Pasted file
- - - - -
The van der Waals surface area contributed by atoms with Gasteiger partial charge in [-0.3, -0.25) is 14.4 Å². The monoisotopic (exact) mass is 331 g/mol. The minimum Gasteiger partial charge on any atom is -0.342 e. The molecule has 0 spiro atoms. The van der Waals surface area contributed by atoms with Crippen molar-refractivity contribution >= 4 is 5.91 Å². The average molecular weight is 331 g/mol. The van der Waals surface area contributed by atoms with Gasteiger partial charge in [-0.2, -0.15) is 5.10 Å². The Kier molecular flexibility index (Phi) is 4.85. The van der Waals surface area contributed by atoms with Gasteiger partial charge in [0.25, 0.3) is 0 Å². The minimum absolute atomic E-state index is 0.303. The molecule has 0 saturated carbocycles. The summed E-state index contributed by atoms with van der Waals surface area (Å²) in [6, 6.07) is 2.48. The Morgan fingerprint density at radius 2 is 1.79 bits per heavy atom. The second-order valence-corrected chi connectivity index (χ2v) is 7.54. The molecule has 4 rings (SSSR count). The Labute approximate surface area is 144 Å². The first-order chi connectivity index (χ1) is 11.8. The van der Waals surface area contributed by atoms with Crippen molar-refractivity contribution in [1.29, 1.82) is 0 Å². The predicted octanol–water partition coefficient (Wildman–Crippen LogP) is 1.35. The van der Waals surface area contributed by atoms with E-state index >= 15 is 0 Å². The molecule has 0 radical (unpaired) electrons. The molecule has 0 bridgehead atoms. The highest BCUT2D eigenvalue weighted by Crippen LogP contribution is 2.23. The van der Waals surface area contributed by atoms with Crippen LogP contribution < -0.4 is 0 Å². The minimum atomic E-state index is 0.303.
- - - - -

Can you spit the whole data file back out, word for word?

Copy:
The van der Waals surface area contributed by atoms with Gasteiger partial charge in [-0.3, -0.25) is 14.4 Å². The monoisotopic (exact) mass is 331 g/mol. The minimum Gasteiger partial charge on any atom is -0.342 e. The molecule has 0 spiro atoms. The van der Waals surface area contributed by atoms with Crippen molar-refractivity contribution >= 4 is 5.91 Å². The average molecular weight is 331 g/mol. The van der Waals surface area contributed by atoms with Gasteiger partial charge in [-0.2, -0.15) is 5.10 Å². The Kier molecular flexibility index (Phi) is 4.85. The van der Waals surface area contributed by atoms with Gasteiger partial charge in [0.25, 0.3) is 0 Å². The minimum absolute atomic E-state index is 0.303. The molecule has 0 saturated carbocycles. The summed E-state index contributed by atoms with van der Waals surface area (Å²) in [6, 6.07) is 2.48. The Morgan fingerprint density at radius 2 is 1.79 bits per heavy atom. The second-order valence-corrected chi connectivity index (χ2v) is 7.54. The molecule has 4 rings (SSSR count). The Labute approximate surface area is 144 Å². The first-order chi connectivity index (χ1) is 11.8. The van der Waals surface area contributed by atoms with Crippen molar-refractivity contribution in [1.29, 1.82) is 0 Å². The predicted octanol–water partition coefficient (Wildman–Crippen LogP) is 1.35. The van der Waals surface area contributed by atoms with E-state index >= 15 is 0 Å². The molecule has 0 radical (unpaired) electrons. The molecule has 0 bridgehead atoms. The highest BCUT2D eigenvalue weighted by Crippen LogP contribution is 2.23. The van der Waals surface area contributed by atoms with Crippen LogP contribution < -0.4 is 0 Å². The minimum atomic E-state index is 0.303.